The structural concept for the main contact unit, consisting of an operating mechanism, housing chamber, contacts and arc-extinguishing system, makes for an innovative technological approach that features a double-break contact switching design. In this concept, electrical contact tips playa decisive role. They have to fulfill their routine functional requirements, as well as those which occur under enormously demanding switching conditions. The electrical and thermal energy transformations which take place in a circuit and which constitute the main burden for power switching devices will typically concentrate themselves on the contact surfaces. Accordingly, choosing the best elements for contact materials is a must.
Contact material requirements
Contact materials in power switching devices generally must fulfill varying sets of requirements. Three main groupings can be differentiated:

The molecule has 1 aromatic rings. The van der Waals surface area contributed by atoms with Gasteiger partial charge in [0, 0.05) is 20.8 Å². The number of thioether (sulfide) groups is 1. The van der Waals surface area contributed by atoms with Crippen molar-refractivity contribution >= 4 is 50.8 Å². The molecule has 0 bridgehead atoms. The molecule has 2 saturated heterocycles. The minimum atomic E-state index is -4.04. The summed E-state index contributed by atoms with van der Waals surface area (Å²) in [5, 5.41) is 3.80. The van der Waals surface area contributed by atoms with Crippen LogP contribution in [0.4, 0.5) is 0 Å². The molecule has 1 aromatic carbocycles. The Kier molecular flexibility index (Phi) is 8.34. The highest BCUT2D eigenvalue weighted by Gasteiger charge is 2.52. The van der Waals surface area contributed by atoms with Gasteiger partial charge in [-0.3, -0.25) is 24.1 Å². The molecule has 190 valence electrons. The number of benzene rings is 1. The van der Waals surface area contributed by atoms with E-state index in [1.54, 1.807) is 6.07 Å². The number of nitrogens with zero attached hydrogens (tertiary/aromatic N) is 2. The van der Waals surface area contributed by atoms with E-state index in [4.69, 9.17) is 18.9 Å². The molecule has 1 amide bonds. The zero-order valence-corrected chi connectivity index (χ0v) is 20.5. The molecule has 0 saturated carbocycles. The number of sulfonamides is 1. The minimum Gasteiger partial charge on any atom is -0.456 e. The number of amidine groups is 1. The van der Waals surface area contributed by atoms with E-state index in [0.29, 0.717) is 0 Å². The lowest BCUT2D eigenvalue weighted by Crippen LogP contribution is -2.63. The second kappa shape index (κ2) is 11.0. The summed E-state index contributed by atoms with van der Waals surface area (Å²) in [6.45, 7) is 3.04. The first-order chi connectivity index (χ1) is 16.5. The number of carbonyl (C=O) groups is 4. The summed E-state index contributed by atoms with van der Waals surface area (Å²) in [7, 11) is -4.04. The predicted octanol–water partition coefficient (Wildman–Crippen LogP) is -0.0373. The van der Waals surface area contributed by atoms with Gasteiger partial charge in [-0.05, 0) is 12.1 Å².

- current carrying - at low and constant temperatures,
- load switching - without welding
- and high operational life span - through minimal loss of contact material.
During the development process for the NZM molded case circuit breaker line, it was determined that the contact material combination of silver tungsten carbide (AgWC) and silver graphite (AgC) was particularly effective in meeting the specified requirements.
Heating is ultimately determined by electrical resistance, which in turn is dependent on the contact force and the proportion of silver in the contact material. AgC consists predominantly of silver (Ag), whereas AgWC is only primarily silver. Graphite (C) and tungsten carbide (WC) are non-metallic substances with lower conductivity, which provides for sufficient surplus silver at the contact surface. The material components tend to have little oxidation, since they are chemically stable under normal operating conditions. Thankfully, the use of tungsten carbide also eliminates any build-up of tungsten-oxide based impurity layers. The determining factor is the reducing effect of the separating C-component.